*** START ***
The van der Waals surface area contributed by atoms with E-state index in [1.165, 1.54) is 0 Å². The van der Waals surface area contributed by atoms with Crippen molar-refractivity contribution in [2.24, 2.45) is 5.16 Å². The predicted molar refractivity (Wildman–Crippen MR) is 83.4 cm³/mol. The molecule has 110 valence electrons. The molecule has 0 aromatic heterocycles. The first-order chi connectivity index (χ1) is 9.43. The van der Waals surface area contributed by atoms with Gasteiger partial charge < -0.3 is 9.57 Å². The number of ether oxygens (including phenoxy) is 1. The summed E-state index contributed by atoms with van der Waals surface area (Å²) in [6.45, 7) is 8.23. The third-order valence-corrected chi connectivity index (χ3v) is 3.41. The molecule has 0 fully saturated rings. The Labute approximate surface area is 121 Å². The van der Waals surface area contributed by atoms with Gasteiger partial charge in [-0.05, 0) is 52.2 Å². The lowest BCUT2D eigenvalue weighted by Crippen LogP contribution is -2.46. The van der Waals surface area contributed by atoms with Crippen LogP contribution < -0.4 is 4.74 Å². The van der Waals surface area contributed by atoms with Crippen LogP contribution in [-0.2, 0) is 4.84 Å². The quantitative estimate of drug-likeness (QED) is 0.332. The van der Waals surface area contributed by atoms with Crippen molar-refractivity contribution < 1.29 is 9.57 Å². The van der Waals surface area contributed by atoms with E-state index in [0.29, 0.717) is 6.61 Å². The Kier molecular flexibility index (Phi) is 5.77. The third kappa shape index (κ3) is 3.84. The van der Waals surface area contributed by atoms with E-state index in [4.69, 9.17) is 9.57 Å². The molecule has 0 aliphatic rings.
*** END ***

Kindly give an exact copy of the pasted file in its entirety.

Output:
The van der Waals surface area contributed by atoms with E-state index in [1.165, 1.54) is 0 Å². The van der Waals surface area contributed by atoms with Crippen molar-refractivity contribution in [2.24, 2.45) is 5.16 Å². The predicted molar refractivity (Wildman–Crippen MR) is 83.4 cm³/mol. The molecule has 110 valence electrons. The molecule has 0 aromatic heterocycles. The first-order chi connectivity index (χ1) is 9.43. The van der Waals surface area contributed by atoms with Gasteiger partial charge < -0.3 is 9.57 Å². The number of ether oxygens (including phenoxy) is 1. The summed E-state index contributed by atoms with van der Waals surface area (Å²) in [6.45, 7) is 8.23. The third-order valence-corrected chi connectivity index (χ3v) is 3.41. The molecule has 0 fully saturated rings. The Labute approximate surface area is 121 Å². The van der Waals surface area contributed by atoms with Gasteiger partial charge in [-0.05, 0) is 52.2 Å². The lowest BCUT2D eigenvalue weighted by Crippen LogP contribution is -2.46. The van der Waals surface area contributed by atoms with Crippen LogP contribution < -0.4 is 4.74 Å². The van der Waals surface area contributed by atoms with Crippen LogP contribution in [-0.2, 0) is 4.84 Å². The quantitative estimate of drug-likeness (QED) is 0.332. The van der Waals surface area contributed by atoms with Crippen molar-refractivity contribution < 1.29 is 9.57 Å². The van der Waals surface area contributed by atoms with E-state index in [0.29, 0.717) is 6.61 Å². The Kier molecular flexibility index (Phi) is 5.77. The third kappa shape index (κ3) is 3.84. The van der Waals surface area contributed by atoms with E-state index in [4.69, 9.17) is 9.57 Å². The molecule has 0 aliphatic rings.